By large margins voters said “YES” to sweeping reforms in how we register and vote. Amidst high youth voter turnout, ballot measures rode a wave of support to change how we do redistricting, register voters, pay for campaigns, re-engage ex-offenders, cast and count votes.

Independent Redistricting Commissions

Americans voted overwhelmingly to take away the power of legislators to draw their own election districts and choose their voters before the voters choose them. Colorado, Michigan, Missouri and Utah approved Independent Redistricting Commissions to oversee redistricting. “Yes” is leading in Utah. Each commission is required to follow set criteria, public input and transparency. This vote builds on independent commissions used in California and Arizona and democracies similar to the U.S.

Expanding Voter Registration

Voters acted to ensure registration is a doorway to voting and not a barrier. Nevada and Michigan passed Automatic Voter Registration, bringing the number to 16 states that automatically enroll new voters at motor vehicles and other government services. Maryland and Michigan voters passed Election Day Registration bringing the total to 19 states that let voters to register or fix a registration issue when they vote.

Restoring the Right to Vote

A past conviction is no longer a life sentence without the right vote for over a million people in Florida. Voters regain the right to vote after they’ve completed all terms of their sentence. This leaves Iowa and Kentucky as the only states to permanently disenfranchise all people with past felonies.

Reducing Money in Politics

Voters spoke loudly in several cities and states to reduce the role of big money in politics. Baltimore, Denver, and Portland, Oregon* joined the movement for small donor-driven public funding of campaigns. North Dakota and Missouri set new limits and disclosure requirements on campaign contributions, spending and lobbyists.

Ranked-Choice Voting

Voters continue to vote “YES” for Ranked-Choice Voting. The popular reform, adopted by Maine and 12 cities, gives voters more choice and ensures majority winners. In Memphis, voters rejected a decade-long effort by the city council to repeal it, forcing the city to move forward. But it was a split decision for two lesser-known variations of ranked-voting. Fargo, North Dakota voted 2-1 to replace plurality voting with “Approval Voting.” Lane County, Oregon rejected “STAR Voting (Score Then Automatic Runoff).”

In the midst of close elections across the country, one of the biggest trends among all voters was a growing call to upgrade U.S. democracy and ensure every eligible American can vote, with more political competition on a more level playing field.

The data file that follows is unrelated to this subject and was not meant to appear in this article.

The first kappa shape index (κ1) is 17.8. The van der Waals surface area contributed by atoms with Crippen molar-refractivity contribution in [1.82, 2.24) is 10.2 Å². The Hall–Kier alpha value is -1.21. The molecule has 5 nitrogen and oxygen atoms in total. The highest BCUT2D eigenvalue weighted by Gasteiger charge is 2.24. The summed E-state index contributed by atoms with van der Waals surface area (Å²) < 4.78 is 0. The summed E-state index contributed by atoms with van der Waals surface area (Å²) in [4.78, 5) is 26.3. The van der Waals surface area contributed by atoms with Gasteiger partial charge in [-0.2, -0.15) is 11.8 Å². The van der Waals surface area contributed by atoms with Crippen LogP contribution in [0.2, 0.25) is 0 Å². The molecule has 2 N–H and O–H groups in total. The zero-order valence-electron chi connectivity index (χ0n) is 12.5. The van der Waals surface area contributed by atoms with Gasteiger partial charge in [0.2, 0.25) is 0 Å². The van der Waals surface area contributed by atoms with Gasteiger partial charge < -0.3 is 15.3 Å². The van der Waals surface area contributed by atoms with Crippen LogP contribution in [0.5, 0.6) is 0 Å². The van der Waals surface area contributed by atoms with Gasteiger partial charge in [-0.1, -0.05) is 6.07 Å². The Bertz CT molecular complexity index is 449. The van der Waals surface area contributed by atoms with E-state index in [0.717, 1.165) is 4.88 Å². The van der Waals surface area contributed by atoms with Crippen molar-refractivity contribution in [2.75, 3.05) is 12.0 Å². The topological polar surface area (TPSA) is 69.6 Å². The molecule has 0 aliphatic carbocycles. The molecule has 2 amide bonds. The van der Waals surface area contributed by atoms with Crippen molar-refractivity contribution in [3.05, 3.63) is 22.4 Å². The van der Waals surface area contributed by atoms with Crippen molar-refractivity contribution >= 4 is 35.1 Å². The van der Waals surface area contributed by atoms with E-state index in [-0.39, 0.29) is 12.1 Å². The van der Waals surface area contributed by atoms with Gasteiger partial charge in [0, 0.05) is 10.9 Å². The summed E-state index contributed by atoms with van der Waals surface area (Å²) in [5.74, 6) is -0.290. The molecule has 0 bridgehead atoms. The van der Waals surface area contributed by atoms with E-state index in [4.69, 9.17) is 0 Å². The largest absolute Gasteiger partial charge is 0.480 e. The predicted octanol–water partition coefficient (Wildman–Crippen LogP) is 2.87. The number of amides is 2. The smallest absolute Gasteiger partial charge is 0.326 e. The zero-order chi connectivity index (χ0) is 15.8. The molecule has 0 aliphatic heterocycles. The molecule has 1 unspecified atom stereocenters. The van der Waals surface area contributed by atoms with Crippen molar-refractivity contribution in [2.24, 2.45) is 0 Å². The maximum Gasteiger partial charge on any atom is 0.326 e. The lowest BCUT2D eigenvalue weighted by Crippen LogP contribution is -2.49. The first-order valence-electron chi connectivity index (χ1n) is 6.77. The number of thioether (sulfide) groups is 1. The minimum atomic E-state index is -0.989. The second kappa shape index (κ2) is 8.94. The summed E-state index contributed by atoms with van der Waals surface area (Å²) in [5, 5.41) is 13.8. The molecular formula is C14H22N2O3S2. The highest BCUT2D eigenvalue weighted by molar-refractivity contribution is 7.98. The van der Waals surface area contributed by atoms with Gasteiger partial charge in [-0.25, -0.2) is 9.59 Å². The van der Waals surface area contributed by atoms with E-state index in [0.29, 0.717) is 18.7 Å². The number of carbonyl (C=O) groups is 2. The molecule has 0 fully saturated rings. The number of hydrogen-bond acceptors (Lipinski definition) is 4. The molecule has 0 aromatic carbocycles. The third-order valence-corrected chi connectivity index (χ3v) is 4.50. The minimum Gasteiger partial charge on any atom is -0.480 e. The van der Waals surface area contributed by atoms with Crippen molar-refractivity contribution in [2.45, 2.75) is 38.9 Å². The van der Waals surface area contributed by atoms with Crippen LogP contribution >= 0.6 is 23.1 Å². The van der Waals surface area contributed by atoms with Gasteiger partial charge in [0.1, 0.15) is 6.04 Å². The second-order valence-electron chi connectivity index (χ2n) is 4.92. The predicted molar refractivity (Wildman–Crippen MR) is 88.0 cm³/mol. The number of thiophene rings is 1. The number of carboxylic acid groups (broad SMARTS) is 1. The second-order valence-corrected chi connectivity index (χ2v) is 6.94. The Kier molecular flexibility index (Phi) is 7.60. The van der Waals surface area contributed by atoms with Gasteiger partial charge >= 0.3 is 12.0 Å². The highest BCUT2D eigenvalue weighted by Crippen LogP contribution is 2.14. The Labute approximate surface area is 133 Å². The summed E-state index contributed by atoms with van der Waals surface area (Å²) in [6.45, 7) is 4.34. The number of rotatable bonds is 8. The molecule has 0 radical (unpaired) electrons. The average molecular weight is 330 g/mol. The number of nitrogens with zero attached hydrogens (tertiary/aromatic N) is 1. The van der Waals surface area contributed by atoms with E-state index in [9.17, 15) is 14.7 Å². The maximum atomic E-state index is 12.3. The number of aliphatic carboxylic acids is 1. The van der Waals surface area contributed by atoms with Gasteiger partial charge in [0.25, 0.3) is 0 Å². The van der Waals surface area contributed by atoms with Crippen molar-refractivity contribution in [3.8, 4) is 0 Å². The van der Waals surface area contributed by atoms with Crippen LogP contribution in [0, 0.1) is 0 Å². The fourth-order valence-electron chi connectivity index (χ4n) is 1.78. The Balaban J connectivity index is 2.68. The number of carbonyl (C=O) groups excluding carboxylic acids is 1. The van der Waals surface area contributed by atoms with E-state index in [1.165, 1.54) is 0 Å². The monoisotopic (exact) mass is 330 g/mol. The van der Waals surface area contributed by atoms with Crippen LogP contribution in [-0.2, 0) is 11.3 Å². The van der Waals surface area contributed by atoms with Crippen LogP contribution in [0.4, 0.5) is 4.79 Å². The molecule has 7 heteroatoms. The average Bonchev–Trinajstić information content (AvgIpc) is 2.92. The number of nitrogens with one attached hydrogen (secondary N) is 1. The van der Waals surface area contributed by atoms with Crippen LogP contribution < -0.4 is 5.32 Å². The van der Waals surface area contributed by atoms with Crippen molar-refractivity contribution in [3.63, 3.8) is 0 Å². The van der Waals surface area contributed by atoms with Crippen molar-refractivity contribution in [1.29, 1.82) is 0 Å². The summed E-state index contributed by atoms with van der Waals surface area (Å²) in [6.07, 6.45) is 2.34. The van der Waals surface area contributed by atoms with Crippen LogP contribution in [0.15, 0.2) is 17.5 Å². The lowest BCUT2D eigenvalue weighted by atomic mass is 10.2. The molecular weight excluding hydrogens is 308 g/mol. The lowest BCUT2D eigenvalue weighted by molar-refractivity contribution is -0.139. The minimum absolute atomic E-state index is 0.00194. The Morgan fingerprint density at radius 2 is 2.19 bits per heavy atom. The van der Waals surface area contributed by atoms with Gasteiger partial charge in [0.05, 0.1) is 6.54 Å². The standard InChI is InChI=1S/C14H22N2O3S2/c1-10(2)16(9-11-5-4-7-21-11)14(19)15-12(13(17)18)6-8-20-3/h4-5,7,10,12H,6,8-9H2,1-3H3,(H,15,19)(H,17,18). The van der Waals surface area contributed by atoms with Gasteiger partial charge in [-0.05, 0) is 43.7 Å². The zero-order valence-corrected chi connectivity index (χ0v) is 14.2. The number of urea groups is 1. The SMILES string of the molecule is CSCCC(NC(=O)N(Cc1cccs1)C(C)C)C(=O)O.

Full Results (updated Nov 7 5pm)

STATE BALLOT MEASURE TOPIC YES   (Pro-Reform bold)  % Reporting
Colorado Amendment Y Independent Redistricting Commission 71% 100%
Colorado Amendment Z Independent Redistricting Commission 71% 100%
Colorado – Denver Measure 2E Small Donor Public Campaign Funding 69% 100%
Florida Amendment 4 Restore Voting Rights for Ex-Offenders 64% 99%
Maryland Question 2 Election Day Registration 67% 98%
Maryland-Baltimore City Question H Small Donor Public Campaign Funding 75% 100%
Massachusetts Question 2 Constitutional amendment on Political Spending and Corporate ‘Personhood’ 71% 99%
Michigan Proposal 2 Independent Redistricting Commission 61% 100%
Michigan Proposal 3 Election Day Reg., Automatic Voter Reg., Straight Ticket Voting, No Excuse Absentee Voting 67% 100%
Missouri Amendment 1 Independent Redistricting Commission, Campaign Finance and Lobbying Limits 62% 99%
Nevada Question 5 Automatic Voter Registration 60% 100%
North Dakota Measure 1 Disclosure of Campaign Contributions, Ethics reform 54% 100%
North Dakota-Fargo city Measure 1 Approval Voting – a ranked voting method 64% 100%
Oregon-Portland city Measure 20-200 Campaign Finance Limits – tied to public financing 88% 99%
Oregon-Lane County Measure 26-290 STAR voting – a ranked voting method 47% 99%
South Dakota Amendment W Limits on Lobbying and Campaign Finance 45% 100%
Tennessee-Memphis city Ref. Ord. No. 5677 Repeal Ranked Choice Voting (Passed by voters in 2008 but never implemented by the city council.) NO=56% 100%
Utah Proposition 4 Independent Redistricting Commission 50.1% 95%

Source: State election websites and  Ballotpedia


  • Utah has a thin but steady lead for its redistricting measure, but not called yet.
  • Portland’s new campaign spending limits passed in advance of starting public election funding
  • A “No” vote in Memphis was to reject the latest and final effort of the City Council to delay implementation. Actors Jennifer Lawrence and Ed Helms weighed for ranked choice voting. As did Tom Perez, DNC chair, who said voters deserve more choices and candidates the incentive that ranked-choice provides to talk to voters beyond their base.
  • Fargo passed a “boutique” but equally effective version of ranked choice